Seth Rogen elaborated on the many challenges and complexities of playing dual roles in his latest film “An American Pickle” in an interview Monday. Among the benefits of shooting such a picture was the need to maintain a regimented production, providing him with a bit of structure that many of his films typically eschew.
The comedian stars as two characters opposite one another in the film, Herschel and Ben Greenbaum. Herschel is a Jewish immigrant from Eastern Europe who falls into a pickle vat and is preserved for 100 years before emerging in contemporary times. Ben is his great-grandson, an app designer from Brooklyn who struggles to teach his ancestor about modern society and customs.
“It was very complicated, but I was up for the challenge,” Rogen said. “I knew what I was getting into. I’d directed things where people play two characters before, so I understood how complicated and technical it could be.”
“I longed for it in some ways. Some of the movies we make are so loose that this idea of making something that was pretty regimented and had a pretty specific blueprint it had to follow was actually appealing to me.”
Fans of the funnyman will likely be disappointed to learn the limited nature of the film’s release. “An American Pickle” is the first original feature to premiere on HBO Max, the premium cable channel’s confounding new streaming service. It was originally planned as a traditional theatrical release from Sony. However, the comedy was acquired by HBO Max in April at a time when theaters were closed nationwide and the quarantine was in full effect. The film will now debut Aug. 6 on the streaming service.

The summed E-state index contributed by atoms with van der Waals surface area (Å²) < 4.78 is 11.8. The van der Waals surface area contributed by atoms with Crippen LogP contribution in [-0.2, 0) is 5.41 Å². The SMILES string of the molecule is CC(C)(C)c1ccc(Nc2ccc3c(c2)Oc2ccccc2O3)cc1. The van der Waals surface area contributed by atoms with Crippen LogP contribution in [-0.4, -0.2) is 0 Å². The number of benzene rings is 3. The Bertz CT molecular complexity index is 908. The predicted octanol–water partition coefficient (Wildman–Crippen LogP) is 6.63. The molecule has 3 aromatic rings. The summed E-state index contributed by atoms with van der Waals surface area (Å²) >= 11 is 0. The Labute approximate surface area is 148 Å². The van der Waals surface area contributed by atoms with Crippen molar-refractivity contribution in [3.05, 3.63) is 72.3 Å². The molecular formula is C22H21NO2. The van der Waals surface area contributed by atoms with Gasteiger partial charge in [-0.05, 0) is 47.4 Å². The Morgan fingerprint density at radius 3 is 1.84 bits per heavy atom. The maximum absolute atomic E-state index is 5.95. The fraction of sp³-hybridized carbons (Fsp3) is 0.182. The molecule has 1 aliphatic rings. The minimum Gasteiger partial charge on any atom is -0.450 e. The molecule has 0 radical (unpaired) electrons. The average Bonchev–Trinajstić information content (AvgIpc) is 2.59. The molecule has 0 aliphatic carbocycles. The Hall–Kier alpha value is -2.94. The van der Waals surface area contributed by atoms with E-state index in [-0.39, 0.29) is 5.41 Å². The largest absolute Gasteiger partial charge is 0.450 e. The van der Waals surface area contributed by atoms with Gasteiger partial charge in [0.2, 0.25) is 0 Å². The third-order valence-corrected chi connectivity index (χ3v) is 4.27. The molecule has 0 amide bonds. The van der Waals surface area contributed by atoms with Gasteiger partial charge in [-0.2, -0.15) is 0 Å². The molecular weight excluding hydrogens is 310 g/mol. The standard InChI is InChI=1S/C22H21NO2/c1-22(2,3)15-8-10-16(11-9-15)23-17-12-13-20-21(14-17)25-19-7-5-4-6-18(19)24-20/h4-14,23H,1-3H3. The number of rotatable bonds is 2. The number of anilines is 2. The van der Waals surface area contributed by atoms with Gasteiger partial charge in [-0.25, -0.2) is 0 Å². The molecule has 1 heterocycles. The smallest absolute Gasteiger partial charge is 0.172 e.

Rogen and crew went about making the picture by shooting all the scenes featuring the bearded Herschel first. At times, stand-ins were utilized to give the actor someone to interact with. Rogen then shaved his beard and production returned to shoot the scenes featuring Ben.
“When I’m acting, I’m generally trying to serve the bigger picture,” Rogen explained. “That is how I approach it. I’m used to having more than one job on a movie, so it was not that weird, honestly. I very much felt like I was just serving the story as best I could as both characters.”
The film opens in 1919 with Herschel and his wife being driven out of the fictional country of Schlupsk by militant Cossacks. They emigrate to New York City where Herschel takes a job at a pickle factory. He accidentally falls into a pickle brine tank and is preserved for the next 100 years.
Once Herschel re-emerges, he unites with his only living relative, Ben. Herschel’s wildly outdated and offensive viewpoints cause myriad problems for his great-grandson and comedic high jinks ensue.
While the plot sounds funny enough and plays perfectly to Rogen’s strengths, early critical reaction has been quite bland. The review embargo lifted Monday allowing for a flood of reaction to rush in.
USA Today’s Brian Truitt had a rather negative review of “An American Pickle” saying it was “generally all over the place, aiming to be an abstract comedy about family and religion but losing its way trying to also poke fun at modern culture,” adding, “there’s some scattered laughs but it’s not particularly funny.”
The Hollywood Reporter’s David Rooney called the film’s effects “first-rate,” concluding that the movie is “neither the most substantial nor the most sophisticated comedy, but its soulful sweetness outweighs its flaws.” Variety’s Owen Gleiberman, however, felt that “in its ethnically satirical and scattered way, [it] lacks the integrity of its own ridiculousness. It’s pungent but flavorless: an unkosher dill.”